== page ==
Last Updated on August 1, 2023
This may be because the WPM version number has changed, or because Shopify has deleted something internally.
Either way, Webmasters have now been left with a job to do.
Here’s my step by step process to modifying and redirecting the legacy 404 WPM and Web Pixel Manager URLs:
Step 1: Export, De-Duplication & Verification
First off, export all of your Google Search Console reports for 404 errors, Pages with redirects, Crawled & Not Indexed, etc (that includes the Pages and Crawl Data sections).
Now consolidate all the reports into 1 list of URLs.
Then clean that list, by using the Text to Columns feature for the parameter “?” without quotes, so that all variations and strings are removed.
Then remove the duplicates from the remaining urls using the de-duplication feature in Excel.
Now you should have a list of 404 urls to fix.
Step 2: Using ChatGPT in Google Sheets to Clean the URLs
The URLs will all follow different patterns, so programmatically replacing them with the correct URLs can prove time-consuming.
So we can utilize the ChatGPT in Google Sheets extension to help.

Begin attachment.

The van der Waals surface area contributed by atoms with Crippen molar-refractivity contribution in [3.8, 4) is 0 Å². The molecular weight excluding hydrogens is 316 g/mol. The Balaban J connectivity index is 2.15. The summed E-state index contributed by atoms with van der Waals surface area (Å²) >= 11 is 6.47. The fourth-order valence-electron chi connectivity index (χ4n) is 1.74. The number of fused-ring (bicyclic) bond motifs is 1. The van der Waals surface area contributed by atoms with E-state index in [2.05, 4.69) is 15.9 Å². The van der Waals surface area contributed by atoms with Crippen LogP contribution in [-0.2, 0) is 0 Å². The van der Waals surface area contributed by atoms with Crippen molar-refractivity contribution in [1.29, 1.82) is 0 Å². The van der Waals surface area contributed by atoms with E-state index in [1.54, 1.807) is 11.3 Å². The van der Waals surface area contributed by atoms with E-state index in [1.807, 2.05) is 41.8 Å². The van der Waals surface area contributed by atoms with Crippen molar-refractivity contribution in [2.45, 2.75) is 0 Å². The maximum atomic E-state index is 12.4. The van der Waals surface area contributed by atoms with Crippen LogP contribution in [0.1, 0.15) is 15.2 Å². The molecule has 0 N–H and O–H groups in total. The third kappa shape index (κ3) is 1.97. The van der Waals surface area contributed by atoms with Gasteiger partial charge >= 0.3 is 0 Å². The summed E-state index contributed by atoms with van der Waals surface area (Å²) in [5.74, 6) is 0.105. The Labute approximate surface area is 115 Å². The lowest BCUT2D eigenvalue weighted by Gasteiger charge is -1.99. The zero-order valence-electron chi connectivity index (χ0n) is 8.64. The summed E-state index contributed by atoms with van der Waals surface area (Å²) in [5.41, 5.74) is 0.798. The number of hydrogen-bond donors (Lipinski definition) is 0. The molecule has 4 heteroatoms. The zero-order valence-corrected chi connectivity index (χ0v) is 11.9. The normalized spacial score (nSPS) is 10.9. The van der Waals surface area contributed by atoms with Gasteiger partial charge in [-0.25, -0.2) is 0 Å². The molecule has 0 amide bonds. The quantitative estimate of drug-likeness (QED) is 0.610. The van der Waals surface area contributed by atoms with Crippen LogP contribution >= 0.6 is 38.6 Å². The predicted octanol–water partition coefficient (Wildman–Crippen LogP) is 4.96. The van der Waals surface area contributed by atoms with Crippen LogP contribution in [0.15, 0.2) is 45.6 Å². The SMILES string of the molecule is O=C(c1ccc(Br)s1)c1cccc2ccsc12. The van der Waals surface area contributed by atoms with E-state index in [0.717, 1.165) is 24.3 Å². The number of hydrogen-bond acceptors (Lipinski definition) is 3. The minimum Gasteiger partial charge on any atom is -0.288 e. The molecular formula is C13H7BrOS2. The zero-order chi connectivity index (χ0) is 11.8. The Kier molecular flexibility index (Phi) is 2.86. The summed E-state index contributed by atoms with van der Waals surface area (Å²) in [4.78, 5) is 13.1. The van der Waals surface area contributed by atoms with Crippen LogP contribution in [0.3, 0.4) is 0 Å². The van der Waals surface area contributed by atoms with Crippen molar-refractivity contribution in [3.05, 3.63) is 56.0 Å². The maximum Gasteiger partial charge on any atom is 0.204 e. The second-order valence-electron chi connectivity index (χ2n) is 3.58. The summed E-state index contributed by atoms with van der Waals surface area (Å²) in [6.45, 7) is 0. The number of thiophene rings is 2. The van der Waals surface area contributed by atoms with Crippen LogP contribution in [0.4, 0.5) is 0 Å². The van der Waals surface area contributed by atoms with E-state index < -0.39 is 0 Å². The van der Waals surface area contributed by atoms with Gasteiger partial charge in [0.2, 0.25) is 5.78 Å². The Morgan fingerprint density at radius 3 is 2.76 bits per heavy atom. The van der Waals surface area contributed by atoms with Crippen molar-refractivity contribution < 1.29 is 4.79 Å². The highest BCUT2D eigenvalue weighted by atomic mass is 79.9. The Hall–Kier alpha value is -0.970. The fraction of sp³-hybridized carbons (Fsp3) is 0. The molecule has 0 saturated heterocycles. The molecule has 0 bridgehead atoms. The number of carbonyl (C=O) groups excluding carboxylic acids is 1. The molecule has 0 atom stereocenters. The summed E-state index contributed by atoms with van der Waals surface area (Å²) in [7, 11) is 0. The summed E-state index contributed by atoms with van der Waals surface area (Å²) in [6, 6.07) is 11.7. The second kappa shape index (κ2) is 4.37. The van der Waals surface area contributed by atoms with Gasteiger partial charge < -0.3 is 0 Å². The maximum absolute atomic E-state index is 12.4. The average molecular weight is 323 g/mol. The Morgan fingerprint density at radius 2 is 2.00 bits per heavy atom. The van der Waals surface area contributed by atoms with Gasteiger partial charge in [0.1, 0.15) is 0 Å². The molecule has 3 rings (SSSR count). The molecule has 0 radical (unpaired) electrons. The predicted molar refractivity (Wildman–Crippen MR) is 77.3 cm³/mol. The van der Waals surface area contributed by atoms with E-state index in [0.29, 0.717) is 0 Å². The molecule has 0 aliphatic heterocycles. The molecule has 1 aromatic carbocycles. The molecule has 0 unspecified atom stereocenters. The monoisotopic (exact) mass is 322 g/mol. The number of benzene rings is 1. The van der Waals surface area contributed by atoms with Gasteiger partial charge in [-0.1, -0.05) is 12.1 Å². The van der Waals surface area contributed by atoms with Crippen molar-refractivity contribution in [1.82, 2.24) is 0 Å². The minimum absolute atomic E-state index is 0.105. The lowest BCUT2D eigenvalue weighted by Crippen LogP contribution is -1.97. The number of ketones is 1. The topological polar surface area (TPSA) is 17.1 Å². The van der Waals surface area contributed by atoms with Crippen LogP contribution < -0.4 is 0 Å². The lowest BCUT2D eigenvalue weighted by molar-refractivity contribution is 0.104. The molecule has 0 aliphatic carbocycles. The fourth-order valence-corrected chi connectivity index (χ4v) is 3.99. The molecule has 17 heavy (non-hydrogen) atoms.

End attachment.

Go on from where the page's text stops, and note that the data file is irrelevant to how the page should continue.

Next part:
Install the extension in Google Sheets, paste your list of URLs in one column, then use the following prompt to clean them to the proper Shopify versions:
“This shopify url has been corrupted with a wpm/web pixels manager and sandbox bug, can you restore the url to the normal shopify format?”
You will get errors on larger lists, so just use the “Refresh Errors Only” function until it’s complete.
Step 3: Double Checking URLs 200 & Implementing Redirects
In most cases the final urls will be ok, but you should double check they all serve a 200 response before you blindly implement your 301 redirects.
Again this can be done in Screaming Frog or SEO Tools for Excel.
Once you have that, you can paste the list side by side with the original WPM URLs, and format them for a Shopify redirect import (columns “Redirect from” and “Redirect to”).
Dealing With Large Volume Using Patterns
If you have a medium-large sized store, it’s highly likely that you’ve gone over the limit of 404s available in Google Search Console.
In this case, you can utilize the strings in the WPM urls to create redirects for your entire sitemap based on each unique WPM string, to capture as many as you can in one at once.
So if you have a url like https://email@example.com@45h4b4h4hb8v8v/sandbox/products/product-url in your report, you would use the wpm section (firstname.lastname@example.org@45h4b4h4hb8v8v/sandbox) to create redirects for your entire sitemap. EG for:
It’s not pretty, and the number of redirects you’re importing will balloon, but it may be more beneficial than letting them all 404.
Hopefully this represents the final chapter in this Shopify WPM saga, although I expect more urls to crop up in GSC as Google recrawls the legacy urls from the beginning of the year.
If you have any questions, leave them in the comments, or email me email@example.com
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